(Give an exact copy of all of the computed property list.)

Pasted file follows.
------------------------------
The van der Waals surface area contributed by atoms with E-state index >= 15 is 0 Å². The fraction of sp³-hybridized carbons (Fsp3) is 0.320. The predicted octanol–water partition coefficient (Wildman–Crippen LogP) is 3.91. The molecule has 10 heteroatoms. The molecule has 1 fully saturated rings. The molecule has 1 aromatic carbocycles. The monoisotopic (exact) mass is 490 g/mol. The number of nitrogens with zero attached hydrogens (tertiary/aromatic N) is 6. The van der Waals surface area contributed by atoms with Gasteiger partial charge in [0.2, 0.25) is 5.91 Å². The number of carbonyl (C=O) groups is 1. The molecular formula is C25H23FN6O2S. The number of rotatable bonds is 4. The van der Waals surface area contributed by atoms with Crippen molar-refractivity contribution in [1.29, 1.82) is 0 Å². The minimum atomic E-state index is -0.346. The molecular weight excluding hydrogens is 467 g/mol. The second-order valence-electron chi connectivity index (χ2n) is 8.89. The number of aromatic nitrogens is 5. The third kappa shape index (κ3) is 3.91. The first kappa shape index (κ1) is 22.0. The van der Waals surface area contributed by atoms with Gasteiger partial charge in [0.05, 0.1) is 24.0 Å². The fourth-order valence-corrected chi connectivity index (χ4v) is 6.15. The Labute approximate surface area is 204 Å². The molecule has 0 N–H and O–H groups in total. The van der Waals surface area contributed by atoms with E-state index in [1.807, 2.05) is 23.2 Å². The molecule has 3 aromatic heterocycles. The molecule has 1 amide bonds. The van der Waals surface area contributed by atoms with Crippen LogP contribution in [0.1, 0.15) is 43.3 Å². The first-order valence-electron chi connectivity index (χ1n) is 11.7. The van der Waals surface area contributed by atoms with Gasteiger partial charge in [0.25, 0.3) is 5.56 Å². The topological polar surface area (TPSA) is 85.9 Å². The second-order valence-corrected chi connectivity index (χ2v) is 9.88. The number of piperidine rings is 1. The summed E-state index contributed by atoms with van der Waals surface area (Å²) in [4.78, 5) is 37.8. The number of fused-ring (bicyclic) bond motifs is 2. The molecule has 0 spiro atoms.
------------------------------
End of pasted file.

The van der Waals surface area contributed by atoms with E-state index >= 15 is 0 Å². The fraction of sp³-hybridized carbons (Fsp3) is 0.320. The predicted octanol–water partition coefficient (Wildman–Crippen LogP) is 3.91. The molecule has 10 heteroatoms. The molecule has 1 fully saturated rings. The molecule has 1 aromatic carbocycles. The monoisotopic (exact) mass is 490 g/mol. The number of nitrogens with zero attached hydrogens (tertiary/aromatic N) is 6. The van der Waals surface area contributed by atoms with Gasteiger partial charge in [0.2, 0.25) is 5.91 Å². The number of carbonyl (C=O) groups is 1. The molecular formula is C25H23FN6O2S. The number of rotatable bonds is 4. The van der Waals surface area contributed by atoms with Crippen molar-refractivity contribution in [1.29, 1.82) is 0 Å². The minimum atomic E-state index is -0.346. The molecular weight excluding hydrogens is 467 g/mol. The second-order valence-electron chi connectivity index (χ2n) is 8.89. The number of aromatic nitrogens is 5. The third kappa shape index (κ3) is 3.91. The first kappa shape index (κ1) is 22.0. The van der Waals surface area contributed by atoms with Gasteiger partial charge in [0.05, 0.1) is 24.0 Å². The fourth-order valence-corrected chi connectivity index (χ4v) is 6.15. The Labute approximate surface area is 204 Å². The molecule has 0 N–H and O–H groups in total. The van der Waals surface area contributed by atoms with E-state index in [1.807, 2.05) is 23.2 Å². The molecule has 3 aromatic heterocycles. The molecule has 1 amide bonds. The van der Waals surface area contributed by atoms with Crippen LogP contribution in [0.1, 0.15) is 43.3 Å². The first-order valence-electron chi connectivity index (χ1n) is 11.7. The van der Waals surface area contributed by atoms with Gasteiger partial charge in [0.25, 0.3) is 5.56 Å². The topological polar surface area (TPSA) is 85.9 Å². The second-order valence-corrected chi connectivity index (χ2v) is 9.88. The number of piperidine rings is 1. The summed E-state index contributed by atoms with van der Waals surface area (Å²) in [4.78, 5) is 37.8. The number of fused-ring (bicyclic) bond motifs is 2. The molecule has 0 spiro atoms.